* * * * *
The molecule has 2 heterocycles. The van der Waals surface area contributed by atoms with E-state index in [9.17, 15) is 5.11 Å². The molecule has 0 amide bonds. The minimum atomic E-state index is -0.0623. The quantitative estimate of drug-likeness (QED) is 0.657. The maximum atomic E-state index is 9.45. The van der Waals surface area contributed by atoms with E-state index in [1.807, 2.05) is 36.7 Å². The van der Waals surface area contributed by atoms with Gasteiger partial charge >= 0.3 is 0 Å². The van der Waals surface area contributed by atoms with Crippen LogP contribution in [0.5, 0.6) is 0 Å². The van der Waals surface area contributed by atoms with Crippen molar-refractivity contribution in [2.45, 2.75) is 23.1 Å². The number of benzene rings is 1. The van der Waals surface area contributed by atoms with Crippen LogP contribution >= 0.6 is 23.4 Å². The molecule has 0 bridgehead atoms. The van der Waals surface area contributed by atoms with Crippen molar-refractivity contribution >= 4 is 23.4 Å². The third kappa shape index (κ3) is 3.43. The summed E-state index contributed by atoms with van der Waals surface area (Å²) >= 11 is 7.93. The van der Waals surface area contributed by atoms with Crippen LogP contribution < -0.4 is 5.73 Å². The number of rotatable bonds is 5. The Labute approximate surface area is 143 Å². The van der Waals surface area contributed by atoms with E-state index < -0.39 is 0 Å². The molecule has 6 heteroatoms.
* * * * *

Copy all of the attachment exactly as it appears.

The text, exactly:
The molecule has 2 heterocycles. The van der Waals surface area contributed by atoms with E-state index in [9.17, 15) is 5.11 Å². The molecule has 0 amide bonds. The minimum atomic E-state index is -0.0623. The quantitative estimate of drug-likeness (QED) is 0.657. The maximum atomic E-state index is 9.45. The van der Waals surface area contributed by atoms with E-state index in [1.807, 2.05) is 36.7 Å². The van der Waals surface area contributed by atoms with Gasteiger partial charge >= 0.3 is 0 Å². The van der Waals surface area contributed by atoms with Crippen LogP contribution in [0.5, 0.6) is 0 Å². The van der Waals surface area contributed by atoms with Crippen molar-refractivity contribution in [2.45, 2.75) is 23.1 Å². The number of benzene rings is 1. The van der Waals surface area contributed by atoms with Crippen LogP contribution >= 0.6 is 23.4 Å². The molecule has 0 bridgehead atoms. The van der Waals surface area contributed by atoms with Crippen molar-refractivity contribution >= 4 is 23.4 Å². The third kappa shape index (κ3) is 3.43. The summed E-state index contributed by atoms with van der Waals surface area (Å²) >= 11 is 7.93. The van der Waals surface area contributed by atoms with Crippen LogP contribution < -0.4 is 5.73 Å². The number of rotatable bonds is 5. The Labute approximate surface area is 143 Å². The van der Waals surface area contributed by atoms with E-state index < -0.39 is 0 Å². The molecule has 6 heteroatoms.